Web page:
It is no secret that governments worldwide are going "online" (i.e., accessing the Internet and establishing Web sites) at a very rapid rate. Tracking statistics recorded in 1997 show there are 1,915 national level government agencies worldwide with Web sites (http://w3.arizona.edu/~CyPRG/). The United States leads all countries with 205 agencies online. Canada with 153 agencies and Australia with 151 online agencies follow the United States. The French national government has 104 agencies online, the Netherlands 74, the United Kingdom 73, Germany 38, and Russia has only five agencies with Web sites. In the Middle East, Israel leads other nations with 75 sites, and Egypt has seven sites. In South America, Argentina and Brazil have 35 and 34 sites, respectively. In the Far East, Malaysia leads other nations with 59 sites, Japan has 33 sites, and one site has been documented for China.
At the subnational level in the United States, more than 2,500 state government agencies have established Web sites. Texas state government leads all states with 134 agencies online. Utah and California are second and third, respectively, with 122 Utah online agencies and 115 California agencies online. Cities and counties have also been going online at a rapid rate. Statistics show, for example, that in Florida 26 of the state's 67 counties (39 percent) have established Web sites and 10 percent of Florida's 395 municipalities are online (http://www.piperinfo.com). A similar pattern exists for New York where 36 percent of the state's 58 counties are online and 7 percent of its municipalities are online. In California, the most populated state in the nation, 48 percent of the counties and 30 percent of the municipalities have established Web sites.
These statistics document the rapid diffusion of a new information technology and, perhaps most importantly, signal what many believe are profound changes taking place in the social and governmental fabrics of many countries. "We are moving rapidly," writes one scholar (Gregorian, 1997, 597), "to the dawn of an information revolution that may well parallel the Industrial Revolution in its impact and far-reaching consequences."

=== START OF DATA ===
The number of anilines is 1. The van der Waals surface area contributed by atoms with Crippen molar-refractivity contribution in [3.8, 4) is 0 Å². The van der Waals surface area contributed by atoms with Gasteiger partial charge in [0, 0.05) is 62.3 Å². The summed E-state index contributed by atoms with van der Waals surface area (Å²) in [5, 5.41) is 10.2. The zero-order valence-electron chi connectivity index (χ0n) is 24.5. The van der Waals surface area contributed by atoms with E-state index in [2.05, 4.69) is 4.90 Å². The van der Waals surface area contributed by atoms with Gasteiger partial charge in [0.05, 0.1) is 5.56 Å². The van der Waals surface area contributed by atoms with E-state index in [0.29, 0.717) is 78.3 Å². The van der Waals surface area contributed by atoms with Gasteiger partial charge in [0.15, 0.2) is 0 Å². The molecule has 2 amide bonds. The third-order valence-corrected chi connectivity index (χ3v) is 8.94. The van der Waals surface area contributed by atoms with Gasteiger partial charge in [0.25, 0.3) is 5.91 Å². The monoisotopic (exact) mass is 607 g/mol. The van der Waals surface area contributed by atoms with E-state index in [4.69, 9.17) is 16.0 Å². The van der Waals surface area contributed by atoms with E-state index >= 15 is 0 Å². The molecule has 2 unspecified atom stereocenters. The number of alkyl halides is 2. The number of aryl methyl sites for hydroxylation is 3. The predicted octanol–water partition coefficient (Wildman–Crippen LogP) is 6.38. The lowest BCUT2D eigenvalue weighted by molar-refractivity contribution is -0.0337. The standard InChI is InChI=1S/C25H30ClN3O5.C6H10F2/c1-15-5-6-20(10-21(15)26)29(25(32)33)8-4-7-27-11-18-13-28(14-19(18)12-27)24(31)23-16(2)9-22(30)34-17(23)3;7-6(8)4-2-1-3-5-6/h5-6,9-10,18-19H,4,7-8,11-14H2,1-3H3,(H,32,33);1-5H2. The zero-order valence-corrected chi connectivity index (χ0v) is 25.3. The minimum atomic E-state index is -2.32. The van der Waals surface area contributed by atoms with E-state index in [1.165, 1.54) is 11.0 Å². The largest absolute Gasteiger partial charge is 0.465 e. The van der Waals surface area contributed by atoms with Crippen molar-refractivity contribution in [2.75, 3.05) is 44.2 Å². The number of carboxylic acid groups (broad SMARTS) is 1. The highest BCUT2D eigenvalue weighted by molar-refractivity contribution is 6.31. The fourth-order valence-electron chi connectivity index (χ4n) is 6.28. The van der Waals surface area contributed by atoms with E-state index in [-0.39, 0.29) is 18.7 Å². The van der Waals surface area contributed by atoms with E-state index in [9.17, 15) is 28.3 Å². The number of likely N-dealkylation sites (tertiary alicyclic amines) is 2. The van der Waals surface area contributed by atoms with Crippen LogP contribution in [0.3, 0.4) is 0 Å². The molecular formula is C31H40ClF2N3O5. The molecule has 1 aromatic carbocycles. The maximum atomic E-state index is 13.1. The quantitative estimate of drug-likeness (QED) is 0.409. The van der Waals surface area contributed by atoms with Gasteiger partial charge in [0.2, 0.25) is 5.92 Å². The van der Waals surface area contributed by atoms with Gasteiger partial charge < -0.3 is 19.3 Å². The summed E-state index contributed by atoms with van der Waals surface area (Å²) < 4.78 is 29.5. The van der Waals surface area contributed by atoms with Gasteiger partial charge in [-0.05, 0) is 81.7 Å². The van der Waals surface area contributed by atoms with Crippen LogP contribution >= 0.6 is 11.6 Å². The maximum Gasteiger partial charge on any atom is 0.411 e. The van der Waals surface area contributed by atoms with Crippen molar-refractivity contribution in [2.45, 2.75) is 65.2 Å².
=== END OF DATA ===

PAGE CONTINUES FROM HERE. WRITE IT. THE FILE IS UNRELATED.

Transformations in education, commerce, industry, entertainment, politics, government, and even church and family are taking place. While the magnitude of change in these many sectors appears to be substantial, there is very little knowledge or understanding of the consequences in any sector.
This paper takes a step toward exploring what the consequences may be for public managers and the public when governments go online. More specifically, the paper examines the ethical and managerial issues and challenges facing public managers when their governments go online (i.e., access the Internet and establish Web sites). The paper is organized into five sections. The first section discusses the meaning of cyber management as a prelude to developing organizational strategies for promoting Internet use and discouraging Internet abuse. Section 2 draws the reader's attention to the specific content of acceptable use policies for the Internet. Section 3 then explores the challenges facing public managers to understand and abate the undesirable and sometimes unethical consequences that Internet usage may have for social or group life in public organizations. This discussion is followed by the fourth section, an examination of government use and abuse of the Internet. The final section highlights questions that must be answered in order for public managers to become effective cyber-age managers.
Public organizations and private-sector firms are reorganizing and realigning themselves to take full advantage of new information technology and the promise of the Internet as a medium for rapid communication and information retrieval and dissemination. Indeed, a new occupational speciality has been created for just this purpose--the Webmaster. …